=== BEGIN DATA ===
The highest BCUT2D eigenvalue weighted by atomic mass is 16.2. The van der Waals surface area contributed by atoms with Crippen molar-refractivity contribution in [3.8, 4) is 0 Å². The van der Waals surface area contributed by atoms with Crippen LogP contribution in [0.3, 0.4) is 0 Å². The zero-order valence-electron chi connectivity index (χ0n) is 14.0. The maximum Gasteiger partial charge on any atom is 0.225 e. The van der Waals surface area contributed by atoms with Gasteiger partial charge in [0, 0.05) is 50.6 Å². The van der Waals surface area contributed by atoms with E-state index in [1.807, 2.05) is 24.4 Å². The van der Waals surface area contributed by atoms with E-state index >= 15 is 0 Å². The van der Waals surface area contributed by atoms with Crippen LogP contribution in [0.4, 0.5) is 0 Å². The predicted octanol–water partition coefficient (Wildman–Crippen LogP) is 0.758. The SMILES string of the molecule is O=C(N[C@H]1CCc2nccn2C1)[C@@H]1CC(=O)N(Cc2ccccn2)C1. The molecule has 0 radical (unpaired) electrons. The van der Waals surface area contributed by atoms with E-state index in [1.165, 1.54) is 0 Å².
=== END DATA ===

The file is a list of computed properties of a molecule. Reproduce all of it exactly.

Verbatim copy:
The highest BCUT2D eigenvalue weighted by atomic mass is 16.2. The van der Waals surface area contributed by atoms with Crippen molar-refractivity contribution in [3.8, 4) is 0 Å². The van der Waals surface area contributed by atoms with Crippen LogP contribution in [0.3, 0.4) is 0 Å². The zero-order valence-electron chi connectivity index (χ0n) is 14.0. The maximum Gasteiger partial charge on any atom is 0.225 e. The van der Waals surface area contributed by atoms with Gasteiger partial charge in [0, 0.05) is 50.6 Å². The van der Waals surface area contributed by atoms with E-state index in [1.807, 2.05) is 24.4 Å². The van der Waals surface area contributed by atoms with E-state index >= 15 is 0 Å². The van der Waals surface area contributed by atoms with Crippen LogP contribution in [0.4, 0.5) is 0 Å². The predicted octanol–water partition coefficient (Wildman–Crippen LogP) is 0.758. The SMILES string of the molecule is O=C(N[C@H]1CCc2nccn2C1)[C@@H]1CC(=O)N(Cc2ccccn2)C1. The molecule has 0 radical (unpaired) electrons. The van der Waals surface area contributed by atoms with E-state index in [1.165, 1.54) is 0 Å².